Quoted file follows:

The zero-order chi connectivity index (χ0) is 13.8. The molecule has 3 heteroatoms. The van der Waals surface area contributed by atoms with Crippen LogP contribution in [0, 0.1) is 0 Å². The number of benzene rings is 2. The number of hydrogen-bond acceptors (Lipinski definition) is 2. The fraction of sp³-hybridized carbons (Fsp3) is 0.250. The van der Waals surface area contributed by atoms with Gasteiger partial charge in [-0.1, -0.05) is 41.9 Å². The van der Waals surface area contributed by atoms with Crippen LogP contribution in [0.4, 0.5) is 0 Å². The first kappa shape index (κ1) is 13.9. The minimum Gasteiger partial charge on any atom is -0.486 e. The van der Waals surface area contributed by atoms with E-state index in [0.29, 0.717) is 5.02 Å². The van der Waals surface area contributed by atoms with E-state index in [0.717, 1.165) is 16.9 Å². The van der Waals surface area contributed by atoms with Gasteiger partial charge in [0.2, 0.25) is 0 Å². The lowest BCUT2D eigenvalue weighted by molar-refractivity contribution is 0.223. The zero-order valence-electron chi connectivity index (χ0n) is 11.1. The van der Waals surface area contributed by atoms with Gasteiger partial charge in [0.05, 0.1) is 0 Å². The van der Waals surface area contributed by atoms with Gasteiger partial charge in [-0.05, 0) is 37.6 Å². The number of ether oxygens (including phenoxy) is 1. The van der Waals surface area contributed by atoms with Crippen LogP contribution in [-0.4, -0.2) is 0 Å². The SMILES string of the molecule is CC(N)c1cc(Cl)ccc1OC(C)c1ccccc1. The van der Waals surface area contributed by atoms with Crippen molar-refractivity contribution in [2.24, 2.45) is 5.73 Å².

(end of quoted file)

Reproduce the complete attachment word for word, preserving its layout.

The zero-order chi connectivity index (χ0) is 13.8. The molecule has 3 heteroatoms. The van der Waals surface area contributed by atoms with Crippen LogP contribution in [0, 0.1) is 0 Å². The number of benzene rings is 2. The number of hydrogen-bond acceptors (Lipinski definition) is 2. The fraction of sp³-hybridized carbons (Fsp3) is 0.250. The van der Waals surface area contributed by atoms with Gasteiger partial charge in [-0.1, -0.05) is 41.9 Å². The van der Waals surface area contributed by atoms with Crippen LogP contribution in [0.4, 0.5) is 0 Å². The first kappa shape index (κ1) is 13.9. The minimum Gasteiger partial charge on any atom is -0.486 e. The van der Waals surface area contributed by atoms with E-state index in [0.29, 0.717) is 5.02 Å². The van der Waals surface area contributed by atoms with E-state index in [0.717, 1.165) is 16.9 Å². The van der Waals surface area contributed by atoms with Gasteiger partial charge in [0.2, 0.25) is 0 Å². The lowest BCUT2D eigenvalue weighted by molar-refractivity contribution is 0.223. The zero-order valence-electron chi connectivity index (χ0n) is 11.1. The van der Waals surface area contributed by atoms with Gasteiger partial charge in [0.05, 0.1) is 0 Å². The van der Waals surface area contributed by atoms with Gasteiger partial charge in [-0.05, 0) is 37.6 Å². The number of ether oxygens (including phenoxy) is 1. The van der Waals surface area contributed by atoms with Crippen LogP contribution in [-0.4, -0.2) is 0 Å². The SMILES string of the molecule is CC(N)c1cc(Cl)ccc1OC(C)c1ccccc1. The van der Waals surface area contributed by atoms with Crippen molar-refractivity contribution in [2.24, 2.45) is 5.73 Å².